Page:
What is a Prenuptial Agreement?
A prenuptial agreement (“prenup”) is an agreement entered into by a couple prior to marriage which sets forth the parties’ financial obligations and property rights with respect to money and property held prior to the marriage. Some prenups also cover money earned and property accumulated during the marriage as well as spousal support which may be paid following a divorce.
Why Enter into a Prenuptial Agreement?
You may want to consider a prenuptial agreement for a number of reasons. Perhaps you have children from a previous relationship and wish to enter into a prenup in order to ensure that money passes to them (rather than becoming part of the marital estate) at the time of a divorce. Maybe you are concerned about looking out for elderly parents and wish for your money to pass on to them in the event of marriage meltdown. Recognizing that about half of all marriages end in divorce, it is wise to know exactly what a divorce would mean for you, before you ty are facing an expensive, contested divorce.
Benefits of a Prenuptial Agreement:
Prenuptial agreements have the benefit of saving considerable time and expense compared to a typical litigated divorce. Rather than embarking on an expensive and often time-consuming process of dividing marital assets in traditional divorce litigation, a prenup often sets out the division of assets for the parties. Similarly, prenups can also cover a number of other issues, including determining how much a party will pay/receive in alimony, which party remains in the marital home, and even which party keeps the pets!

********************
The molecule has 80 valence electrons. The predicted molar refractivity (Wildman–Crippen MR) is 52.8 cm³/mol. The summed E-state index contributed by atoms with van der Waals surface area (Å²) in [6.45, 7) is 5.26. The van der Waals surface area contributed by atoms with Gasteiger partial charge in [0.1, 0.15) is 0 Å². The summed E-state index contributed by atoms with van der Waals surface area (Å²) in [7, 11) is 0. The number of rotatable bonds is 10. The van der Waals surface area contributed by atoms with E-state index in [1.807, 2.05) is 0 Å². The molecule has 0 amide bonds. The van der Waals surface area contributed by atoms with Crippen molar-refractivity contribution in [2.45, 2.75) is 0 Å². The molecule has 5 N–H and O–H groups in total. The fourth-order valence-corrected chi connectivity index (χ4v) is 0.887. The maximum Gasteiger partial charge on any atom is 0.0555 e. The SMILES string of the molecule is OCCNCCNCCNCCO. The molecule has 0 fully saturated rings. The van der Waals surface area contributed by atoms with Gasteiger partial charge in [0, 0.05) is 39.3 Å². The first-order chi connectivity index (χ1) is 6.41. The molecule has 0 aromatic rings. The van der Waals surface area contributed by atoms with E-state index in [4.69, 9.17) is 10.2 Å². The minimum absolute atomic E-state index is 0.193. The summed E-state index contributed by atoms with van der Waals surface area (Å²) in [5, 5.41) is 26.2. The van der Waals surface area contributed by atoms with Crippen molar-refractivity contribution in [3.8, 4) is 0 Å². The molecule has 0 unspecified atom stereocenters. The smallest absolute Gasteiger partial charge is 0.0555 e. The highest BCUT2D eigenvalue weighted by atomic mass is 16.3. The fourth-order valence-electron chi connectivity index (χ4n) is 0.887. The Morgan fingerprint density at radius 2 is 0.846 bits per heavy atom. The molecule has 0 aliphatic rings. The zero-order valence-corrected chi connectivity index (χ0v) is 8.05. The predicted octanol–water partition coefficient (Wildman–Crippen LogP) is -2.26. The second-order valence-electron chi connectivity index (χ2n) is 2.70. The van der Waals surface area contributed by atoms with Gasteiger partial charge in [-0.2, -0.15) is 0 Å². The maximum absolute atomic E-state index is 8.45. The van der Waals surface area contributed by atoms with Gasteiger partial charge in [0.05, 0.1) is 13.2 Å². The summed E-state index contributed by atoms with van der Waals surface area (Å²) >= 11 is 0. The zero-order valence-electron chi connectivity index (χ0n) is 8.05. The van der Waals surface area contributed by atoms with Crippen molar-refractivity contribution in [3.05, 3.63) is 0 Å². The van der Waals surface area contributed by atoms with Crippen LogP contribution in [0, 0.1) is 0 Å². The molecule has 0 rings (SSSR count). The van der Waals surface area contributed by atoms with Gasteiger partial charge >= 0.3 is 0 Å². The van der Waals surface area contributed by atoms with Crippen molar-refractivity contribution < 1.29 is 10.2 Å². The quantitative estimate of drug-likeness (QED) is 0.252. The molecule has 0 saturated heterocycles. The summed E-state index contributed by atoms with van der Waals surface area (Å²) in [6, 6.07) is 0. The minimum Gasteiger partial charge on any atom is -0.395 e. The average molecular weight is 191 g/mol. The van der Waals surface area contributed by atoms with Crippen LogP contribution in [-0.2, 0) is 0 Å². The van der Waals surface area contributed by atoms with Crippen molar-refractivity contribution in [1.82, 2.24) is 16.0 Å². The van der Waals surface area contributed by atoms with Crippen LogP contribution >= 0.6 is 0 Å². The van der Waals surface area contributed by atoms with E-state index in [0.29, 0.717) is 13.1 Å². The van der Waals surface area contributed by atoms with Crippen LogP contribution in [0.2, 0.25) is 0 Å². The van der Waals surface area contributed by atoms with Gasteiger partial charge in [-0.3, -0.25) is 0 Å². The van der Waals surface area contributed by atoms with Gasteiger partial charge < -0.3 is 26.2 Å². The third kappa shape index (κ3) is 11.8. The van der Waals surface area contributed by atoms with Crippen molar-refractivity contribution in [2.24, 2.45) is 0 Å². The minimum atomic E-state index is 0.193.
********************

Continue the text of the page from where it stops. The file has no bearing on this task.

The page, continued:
Another benefit is that many people enter into marriage knowing very little about their soon to be spouse’s true financial situation, and their attitudes concerning finances – a leading cause of marital stress.
It is wise for engaged couples considering entering into a prenup to get all of the information early in the engagement. Prenups often take months to draft, negotiate, and complete. Many states require prenups to be signed well in advance of the marriage in order to be enforceable, and there must be full financial disclosure on both sides and the agreement must be reasonable.
If you are considering a prenup in Massachusetts, you should retain your own experienced Massachusetts divorce and prenuptial lawyer to draft and/or review the document to be certain that your interests are protected.
Finally, prenuptial agreements are just not for the wealthy. Couples with more moderate estates and income are taking advantage of prenups more and more frequently.